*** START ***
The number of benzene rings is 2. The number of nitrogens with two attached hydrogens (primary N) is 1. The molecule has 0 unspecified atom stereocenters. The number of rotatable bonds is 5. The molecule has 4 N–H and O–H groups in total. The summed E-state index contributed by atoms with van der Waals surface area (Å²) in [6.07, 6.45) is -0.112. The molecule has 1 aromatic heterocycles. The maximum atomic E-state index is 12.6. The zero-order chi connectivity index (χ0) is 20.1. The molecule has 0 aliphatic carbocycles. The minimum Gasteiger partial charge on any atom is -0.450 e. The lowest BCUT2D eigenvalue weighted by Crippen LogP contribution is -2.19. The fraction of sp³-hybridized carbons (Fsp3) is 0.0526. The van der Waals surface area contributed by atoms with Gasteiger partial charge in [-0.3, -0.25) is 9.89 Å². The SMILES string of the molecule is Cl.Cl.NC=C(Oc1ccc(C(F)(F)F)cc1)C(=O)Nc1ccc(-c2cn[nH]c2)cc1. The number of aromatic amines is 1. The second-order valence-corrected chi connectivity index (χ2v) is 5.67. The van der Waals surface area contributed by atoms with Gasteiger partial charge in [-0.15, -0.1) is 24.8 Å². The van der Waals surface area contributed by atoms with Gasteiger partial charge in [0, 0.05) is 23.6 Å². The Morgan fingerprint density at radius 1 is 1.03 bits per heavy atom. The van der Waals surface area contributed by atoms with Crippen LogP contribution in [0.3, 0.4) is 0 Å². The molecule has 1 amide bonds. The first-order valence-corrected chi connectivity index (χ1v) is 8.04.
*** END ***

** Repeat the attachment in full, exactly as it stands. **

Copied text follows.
The number of benzene rings is 2. The number of nitrogens with two attached hydrogens (primary N) is 1. The molecule has 0 unspecified atom stereocenters. The number of rotatable bonds is 5. The molecule has 4 N–H and O–H groups in total. The summed E-state index contributed by atoms with van der Waals surface area (Å²) in [6.07, 6.45) is -0.112. The molecule has 1 aromatic heterocycles. The maximum atomic E-state index is 12.6. The zero-order chi connectivity index (χ0) is 20.1. The molecule has 0 aliphatic carbocycles. The minimum Gasteiger partial charge on any atom is -0.450 e. The lowest BCUT2D eigenvalue weighted by Crippen LogP contribution is -2.19. The fraction of sp³-hybridized carbons (Fsp3) is 0.0526. The van der Waals surface area contributed by atoms with Gasteiger partial charge in [-0.3, -0.25) is 9.89 Å². The SMILES string of the molecule is Cl.Cl.NC=C(Oc1ccc(C(F)(F)F)cc1)C(=O)Nc1ccc(-c2cn[nH]c2)cc1. The number of aromatic amines is 1. The second-order valence-corrected chi connectivity index (χ2v) is 5.67. The van der Waals surface area contributed by atoms with Gasteiger partial charge in [-0.15, -0.1) is 24.8 Å². The van der Waals surface area contributed by atoms with Gasteiger partial charge in [0, 0.05) is 23.6 Å². The Morgan fingerprint density at radius 1 is 1.03 bits per heavy atom. The van der Waals surface area contributed by atoms with Crippen LogP contribution in [0.3, 0.4) is 0 Å². The molecule has 1 amide bonds. The first-order valence-corrected chi connectivity index (χ1v) is 8.04.